In an interview with Mariam Poppins blog, I was asked what I had learned about motherhood so far.
Since then, I have reflected on those three things a lot more.
So, here’s what I have learned, in detail…
1. Follow your motherly instincts.
Have you seen that episode of Grey’s Anatomy where that mom comes in frantic, saying that she knew that there was something seriously wrong with her son but that others doctors were not believing her?
Meredith Grey, a new mother herself, believed her and ran tests etc and sure enough, there was something serious going on.
Yup. That is something that you can’t get from all the baby books, parenting articles and classes in the world. It’s a gift.
I’ve learned to trust that intuition. It’s that nagging little voice and that feeling in your gut.
It is sort of like a life-hack just for mothers.
It’s how I know when I should wake up and adjust my son’s covers at night because he might be cold, how I know whether or not I should bring that extra sweater on our outing or when I should check on my son when he is in someone else’s care.
It’s great to get educated on certain topics and ask people’s opinions to make sure that we are well-informed.
But, in the end, we have to make that decision and only we have the answer.
2. Each child is different and their own person.
We live in a time where children’s development and behavior has already been mapped out for us. We can get online and read to see what milestones our children should be hitting or what we should be helping them to achieve at that particular time.
There can be an urge to compare our children to others or get obsessed with benchmarks.
But, when we focus our attention on learning our child and letting them develop naturally with little nudges here and there and holding their hand when they need it, it seems to work better.
Once I stopped obsessing over all of this and analyzing my son’s every move, that’s when I started to understand.
I got to know my son’s habits and personality, therefore understanding what was normal for him and what he was capable of. When he is ready to do something, he does it.
He may not do it in the exact same manner or timeframe that another child does it, but that’s ok.
This is the part of raising a child that intrigues me most and I look forward to watching him grow.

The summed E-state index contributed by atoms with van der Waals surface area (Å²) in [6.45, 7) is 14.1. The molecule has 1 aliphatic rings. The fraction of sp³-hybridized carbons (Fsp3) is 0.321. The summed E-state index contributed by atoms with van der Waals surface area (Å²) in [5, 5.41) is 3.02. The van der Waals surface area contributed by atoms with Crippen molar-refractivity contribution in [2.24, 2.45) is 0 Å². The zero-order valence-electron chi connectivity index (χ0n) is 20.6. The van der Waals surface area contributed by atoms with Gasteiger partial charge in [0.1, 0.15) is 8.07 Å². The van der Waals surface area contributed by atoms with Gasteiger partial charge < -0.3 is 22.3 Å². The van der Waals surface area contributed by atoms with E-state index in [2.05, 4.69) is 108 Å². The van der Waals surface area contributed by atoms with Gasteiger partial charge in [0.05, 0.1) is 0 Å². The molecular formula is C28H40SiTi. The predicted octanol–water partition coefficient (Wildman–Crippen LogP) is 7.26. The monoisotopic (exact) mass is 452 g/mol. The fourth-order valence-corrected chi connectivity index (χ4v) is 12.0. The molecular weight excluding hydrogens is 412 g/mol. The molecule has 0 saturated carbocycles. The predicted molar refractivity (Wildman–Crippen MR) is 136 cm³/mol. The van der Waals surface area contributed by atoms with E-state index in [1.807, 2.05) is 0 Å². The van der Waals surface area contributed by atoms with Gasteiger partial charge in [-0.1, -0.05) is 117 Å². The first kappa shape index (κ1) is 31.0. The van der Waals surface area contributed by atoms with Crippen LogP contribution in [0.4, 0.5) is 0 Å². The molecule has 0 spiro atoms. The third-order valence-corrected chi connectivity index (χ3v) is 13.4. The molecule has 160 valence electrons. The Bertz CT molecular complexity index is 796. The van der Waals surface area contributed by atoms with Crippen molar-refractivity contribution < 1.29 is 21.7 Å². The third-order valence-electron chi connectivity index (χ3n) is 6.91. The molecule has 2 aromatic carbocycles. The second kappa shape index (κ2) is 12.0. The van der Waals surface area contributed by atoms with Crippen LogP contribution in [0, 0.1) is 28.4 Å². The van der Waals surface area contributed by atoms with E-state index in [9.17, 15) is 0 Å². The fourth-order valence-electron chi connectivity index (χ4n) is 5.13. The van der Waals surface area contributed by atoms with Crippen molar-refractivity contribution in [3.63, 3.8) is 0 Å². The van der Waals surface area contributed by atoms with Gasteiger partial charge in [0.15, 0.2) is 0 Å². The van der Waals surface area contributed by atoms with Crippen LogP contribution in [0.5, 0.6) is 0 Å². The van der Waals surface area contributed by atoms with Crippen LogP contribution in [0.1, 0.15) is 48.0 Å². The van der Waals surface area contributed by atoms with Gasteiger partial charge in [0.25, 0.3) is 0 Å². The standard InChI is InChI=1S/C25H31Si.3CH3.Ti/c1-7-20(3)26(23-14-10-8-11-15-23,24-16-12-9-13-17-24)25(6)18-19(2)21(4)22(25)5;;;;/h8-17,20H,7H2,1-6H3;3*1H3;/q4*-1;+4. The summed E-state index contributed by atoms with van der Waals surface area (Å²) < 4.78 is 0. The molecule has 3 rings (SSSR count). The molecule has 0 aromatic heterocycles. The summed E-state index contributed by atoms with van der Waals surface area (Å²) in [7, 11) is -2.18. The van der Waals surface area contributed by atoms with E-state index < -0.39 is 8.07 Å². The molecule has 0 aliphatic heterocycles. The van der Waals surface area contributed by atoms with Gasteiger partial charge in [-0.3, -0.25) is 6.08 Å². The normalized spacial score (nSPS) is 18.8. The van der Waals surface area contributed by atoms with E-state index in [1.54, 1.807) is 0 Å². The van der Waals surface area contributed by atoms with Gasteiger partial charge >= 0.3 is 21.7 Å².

3. Flexibility and adaptability are key for keeping stress low.
If you are a mom with a Type A personality and OCD tendencies like me, this is a struggle.
Things are just not going to always go as planned with kids and sometimes you may feel like you have really lost control.
I have learned that it is necessary to calm down, to be able to plan for something, but still be able to go with the flow and be prepared for things to go totally “wrong” or in the opposite direction.
I have a tendency to freak out, worry and get anxious over things, especially with my little one. However, this approach will just cause me to have an ulcer.
Taking the time to breathe, being able to regroup and keep moving is completely necessary.
Parenting would possibly be “easier” if children were always predictable.
But, that would also be very boring.
The moments that are unexpected can be the most amazing or the most trying, but still memorable.
When my son randomly said “Mommy” for the first time while eating, I was overjoyed.
When he puked all over himself repeatedly in the car while I was driving, I nearly had a panic attack because I wasn’t in a place where I could pull over, comfort him and clean him up.
But he ended up being just fine…and I did too.
At the end of the day, all we can do is our best.
The unconditional love and irreplaceable bond between parent and child will see us through the challenges and trials.
One thing I know for sure: Motherhood is a blessing.”
Hanifah Ashry is a Muslim mother of one, originally from New York.
She spends her time caring for her son, building her fashion consulting business Emerald Brocade Consulting and loves food, teaching, music, dancing, traveling and nature.
Photo source:: HERE